During the late nineteenth century, more than 1,000 Viking graves were uncovered on the Island of Birka near Stockholm. One tomb, known as Bj 581, was deemed the most significant Viking grave ever excavated, the final resting place of an important warrior — and therefore a man.
Bj 581 retained its significance in modern times. But in 2017, DNA testing revealed that its bones contained XX chromosomes, rocking academic and popular understanding of gender roles in the Viking Age. Minnesota-based author C.M. Surrisi interviewed the Swedish scientists behind the DNA discovery — and their critics — for a new young adult book: The Bones of Birka: Unraveling the Mystery of a Female Viking Warrior, forthcoming in April 2023. The following conversation with Surrisi has been edited for length and clarity.
In the grave, there was a full collection of weapons and a game board associated with battle strategy sitting on the corpse’s lap. There were no items in the grave that the archeologists of the time would have identified as feminine [such as] kitchen weights and buttons, things that they had deemed — in their gendered mindset — as woman stuff.
In the 1970s, an osteologist [a scientist who studies bones] was reevaluating ancient graves housed in the Swedish History Museum. She assessed the bones in Bj 581 as female. Everyone discounted that at the time because osteology was not considered 100 percent reliable in determining sex. In 2014, osteologist Anna Kjellström performed another evaluation and determined the bones to be female. Some archaeologists said, “Well, that’s ridiculous. What could she possibly know? She’s a woman, and she’s an osteologist.”
It went along like that until a woman named Charlotte Hedenstierna-Jonson participated in a project tracing the genomes of the Swedish people. She elected to DNA test the bones in Bj 581 and found them to be XX. In 2017, Hedenstierna-Jonson and other scientists published a peer-reviewed paper stating that they had discovered a female Viking warrior.
There was a meltdown in the archeological community. It erupted online — pages and pages of blog posts and criticisms, “You must have made a mistake.” The teardown of their work took a variety of approaches. Some people said, “You don’t know what you’re doing,” and some said, “It can’t be possible. There must have been a male body in that grave at some point.”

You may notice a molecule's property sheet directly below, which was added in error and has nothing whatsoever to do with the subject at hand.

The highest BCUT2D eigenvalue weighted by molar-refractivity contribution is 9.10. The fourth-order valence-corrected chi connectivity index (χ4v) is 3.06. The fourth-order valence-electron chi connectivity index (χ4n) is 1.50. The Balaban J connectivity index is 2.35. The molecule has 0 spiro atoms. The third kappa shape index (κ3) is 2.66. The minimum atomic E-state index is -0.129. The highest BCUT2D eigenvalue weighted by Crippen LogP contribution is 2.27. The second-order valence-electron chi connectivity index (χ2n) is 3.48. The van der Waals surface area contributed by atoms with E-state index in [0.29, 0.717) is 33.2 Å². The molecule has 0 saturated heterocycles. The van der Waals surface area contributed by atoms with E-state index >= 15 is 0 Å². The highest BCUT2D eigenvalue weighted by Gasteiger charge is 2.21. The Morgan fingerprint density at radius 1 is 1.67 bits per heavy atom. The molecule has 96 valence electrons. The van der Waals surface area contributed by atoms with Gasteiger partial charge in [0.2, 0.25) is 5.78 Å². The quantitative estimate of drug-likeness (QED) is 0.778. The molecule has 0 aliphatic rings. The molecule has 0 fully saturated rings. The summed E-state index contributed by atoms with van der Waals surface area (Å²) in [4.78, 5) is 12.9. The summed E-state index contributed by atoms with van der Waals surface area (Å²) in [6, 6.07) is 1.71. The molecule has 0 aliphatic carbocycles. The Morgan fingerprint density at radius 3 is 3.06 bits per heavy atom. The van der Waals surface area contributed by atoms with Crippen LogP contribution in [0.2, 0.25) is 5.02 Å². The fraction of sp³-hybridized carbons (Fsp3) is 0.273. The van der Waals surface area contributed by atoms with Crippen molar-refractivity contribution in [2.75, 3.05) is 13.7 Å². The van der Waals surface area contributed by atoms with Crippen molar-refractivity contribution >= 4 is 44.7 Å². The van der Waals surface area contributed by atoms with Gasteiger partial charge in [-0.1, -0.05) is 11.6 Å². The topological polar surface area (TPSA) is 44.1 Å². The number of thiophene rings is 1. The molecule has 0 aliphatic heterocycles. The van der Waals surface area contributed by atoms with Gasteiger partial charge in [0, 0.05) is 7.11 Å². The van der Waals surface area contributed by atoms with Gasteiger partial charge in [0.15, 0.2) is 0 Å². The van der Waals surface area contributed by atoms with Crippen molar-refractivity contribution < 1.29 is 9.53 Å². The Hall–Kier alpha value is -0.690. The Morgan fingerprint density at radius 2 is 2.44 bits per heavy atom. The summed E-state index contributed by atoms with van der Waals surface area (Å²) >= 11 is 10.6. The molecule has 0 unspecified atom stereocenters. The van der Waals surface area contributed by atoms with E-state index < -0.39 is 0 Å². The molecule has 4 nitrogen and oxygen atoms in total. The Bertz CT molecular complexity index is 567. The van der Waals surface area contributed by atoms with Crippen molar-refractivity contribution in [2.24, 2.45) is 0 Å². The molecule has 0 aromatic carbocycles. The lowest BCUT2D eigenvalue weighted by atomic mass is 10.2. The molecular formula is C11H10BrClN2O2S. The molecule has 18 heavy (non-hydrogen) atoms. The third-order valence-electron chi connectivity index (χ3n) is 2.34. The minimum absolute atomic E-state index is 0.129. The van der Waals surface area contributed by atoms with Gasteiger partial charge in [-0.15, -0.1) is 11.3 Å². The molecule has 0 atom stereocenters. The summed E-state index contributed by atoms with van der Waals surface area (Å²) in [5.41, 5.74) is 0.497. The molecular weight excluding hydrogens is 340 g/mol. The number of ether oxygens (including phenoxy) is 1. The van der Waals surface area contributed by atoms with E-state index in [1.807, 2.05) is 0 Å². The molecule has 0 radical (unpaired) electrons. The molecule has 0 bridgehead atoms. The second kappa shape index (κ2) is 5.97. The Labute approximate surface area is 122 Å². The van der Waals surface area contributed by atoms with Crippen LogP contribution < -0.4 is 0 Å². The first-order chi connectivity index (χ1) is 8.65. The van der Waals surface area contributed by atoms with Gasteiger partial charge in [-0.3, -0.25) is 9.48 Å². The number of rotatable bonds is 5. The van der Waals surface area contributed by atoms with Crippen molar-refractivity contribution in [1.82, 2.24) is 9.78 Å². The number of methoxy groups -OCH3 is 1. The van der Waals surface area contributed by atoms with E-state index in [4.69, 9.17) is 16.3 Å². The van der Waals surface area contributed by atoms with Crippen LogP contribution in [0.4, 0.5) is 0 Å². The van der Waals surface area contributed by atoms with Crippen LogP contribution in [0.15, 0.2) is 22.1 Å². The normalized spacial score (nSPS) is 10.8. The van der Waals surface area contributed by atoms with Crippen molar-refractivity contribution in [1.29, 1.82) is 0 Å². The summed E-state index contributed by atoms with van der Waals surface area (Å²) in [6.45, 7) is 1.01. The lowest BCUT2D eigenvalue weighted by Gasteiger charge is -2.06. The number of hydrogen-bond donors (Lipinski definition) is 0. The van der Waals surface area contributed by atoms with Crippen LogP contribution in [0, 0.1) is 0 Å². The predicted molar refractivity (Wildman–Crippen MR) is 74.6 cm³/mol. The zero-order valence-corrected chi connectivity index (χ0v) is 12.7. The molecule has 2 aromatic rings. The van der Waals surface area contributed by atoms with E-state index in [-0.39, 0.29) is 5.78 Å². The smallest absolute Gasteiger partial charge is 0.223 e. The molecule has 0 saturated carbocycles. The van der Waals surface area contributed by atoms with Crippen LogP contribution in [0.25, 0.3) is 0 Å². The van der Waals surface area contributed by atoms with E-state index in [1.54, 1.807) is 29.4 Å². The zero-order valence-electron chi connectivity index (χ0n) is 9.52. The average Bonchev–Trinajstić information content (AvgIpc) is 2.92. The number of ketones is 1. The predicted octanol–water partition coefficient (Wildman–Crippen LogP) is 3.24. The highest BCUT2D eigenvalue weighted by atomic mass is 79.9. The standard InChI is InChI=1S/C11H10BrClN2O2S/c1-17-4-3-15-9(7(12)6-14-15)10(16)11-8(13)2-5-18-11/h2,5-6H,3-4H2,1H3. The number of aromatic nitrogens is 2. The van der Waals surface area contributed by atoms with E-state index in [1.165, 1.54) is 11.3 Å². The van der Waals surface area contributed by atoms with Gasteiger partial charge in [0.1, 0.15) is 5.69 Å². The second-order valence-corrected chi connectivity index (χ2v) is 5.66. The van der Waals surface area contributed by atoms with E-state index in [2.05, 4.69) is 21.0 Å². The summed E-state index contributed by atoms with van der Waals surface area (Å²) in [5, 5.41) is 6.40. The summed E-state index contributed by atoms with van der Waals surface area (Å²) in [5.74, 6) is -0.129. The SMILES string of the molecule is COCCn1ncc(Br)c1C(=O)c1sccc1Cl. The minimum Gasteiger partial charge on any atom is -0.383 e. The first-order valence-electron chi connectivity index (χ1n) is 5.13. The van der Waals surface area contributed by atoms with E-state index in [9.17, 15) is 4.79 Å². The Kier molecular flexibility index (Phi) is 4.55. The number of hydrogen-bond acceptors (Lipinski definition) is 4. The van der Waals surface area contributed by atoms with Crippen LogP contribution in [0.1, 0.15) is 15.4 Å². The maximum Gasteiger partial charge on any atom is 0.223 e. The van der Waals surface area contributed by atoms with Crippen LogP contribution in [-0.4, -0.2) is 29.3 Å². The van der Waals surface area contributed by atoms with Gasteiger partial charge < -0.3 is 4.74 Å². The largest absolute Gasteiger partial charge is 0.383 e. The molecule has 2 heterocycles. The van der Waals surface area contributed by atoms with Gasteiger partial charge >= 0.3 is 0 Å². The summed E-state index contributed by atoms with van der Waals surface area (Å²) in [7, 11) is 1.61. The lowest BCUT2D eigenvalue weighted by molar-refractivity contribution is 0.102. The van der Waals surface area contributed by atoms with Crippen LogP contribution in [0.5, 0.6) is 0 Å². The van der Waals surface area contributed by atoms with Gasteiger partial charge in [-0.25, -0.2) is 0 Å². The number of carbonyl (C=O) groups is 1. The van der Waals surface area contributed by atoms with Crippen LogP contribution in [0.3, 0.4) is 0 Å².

They began to get death threats. There were people who felt that a woman’s place is in the home, and if that was ever true, it had to be during the Viking Age — Viking men carried weapons, and Viking women cooked. Some academics said, “It’s not enough proof to be able to say there were female Viking warriors.” Hedenstierna-Jonson and her team reply, “We are not saying that; we are only saying that we found one.”
I’m not an archeologist. I practiced law for 20 years and then got an MFA in writing for children and adults. I attended a lecture at the American Swedish Institute in Minneapolis right after the 2019 paper came out, and Hedenstierna-Jonson and another archeologist, Neil Price, spoke to over 500 people. After it was over, all I could think was that I wanted to write this book for young adults. I started to interview the archeologists over Zoom.
When I sent them the first draft of an outline, they said, “We can see that you favor our view [but] you should interview our critics.” So I interviewed several. One of the biggest criticisms was that even if the bones contain XX chromosomes, we don’t have any way to definitively call that person a woman. Some people in the transgender community, and others, said, “You just cannot know how [this person] identified.”
Through this process, I met Dr. Marianne Moen, an expert on gender archeology in the Viking Age. She believes determining sex should not be an archeologist’s first priority after opening a grave and that archeologists should assess graves more objectively. Plenty of graves are considered unequivocally female because they contain jewelry, a certain kind of clothing, and kitchen utensils. But Moen assessed graves from Norway and Sweden and found that quite a few male graves contained “female items,” and vice versa.
Archeologists often impute the biases [of their modern time] onto people of the distant past. The Victorians were the worst of this, and archeology was blooming during that period. Today there is a heightened awareness of gender archeology as a growing field, and how we assess people of the past. My observation has been that Bj 581 was a wake-up call.
This turned out to be a story that is so much more than DNA testing. When my agent first went out with the book, several publishers said, “Oh, good, a book about a female Viking warrior; tell us all about her.” They missed my point.
The scientists making these discoveries were discounted to some degree because they were women. I thought that if I told the story through their eyes, and for young adults, it might make archeology, genetics, and osteology look interesting and real. I am inviting them into the field, into academics, into science. It is not dry, dusty, and boring — it is the opposite. Oddly, you could say it’s alive.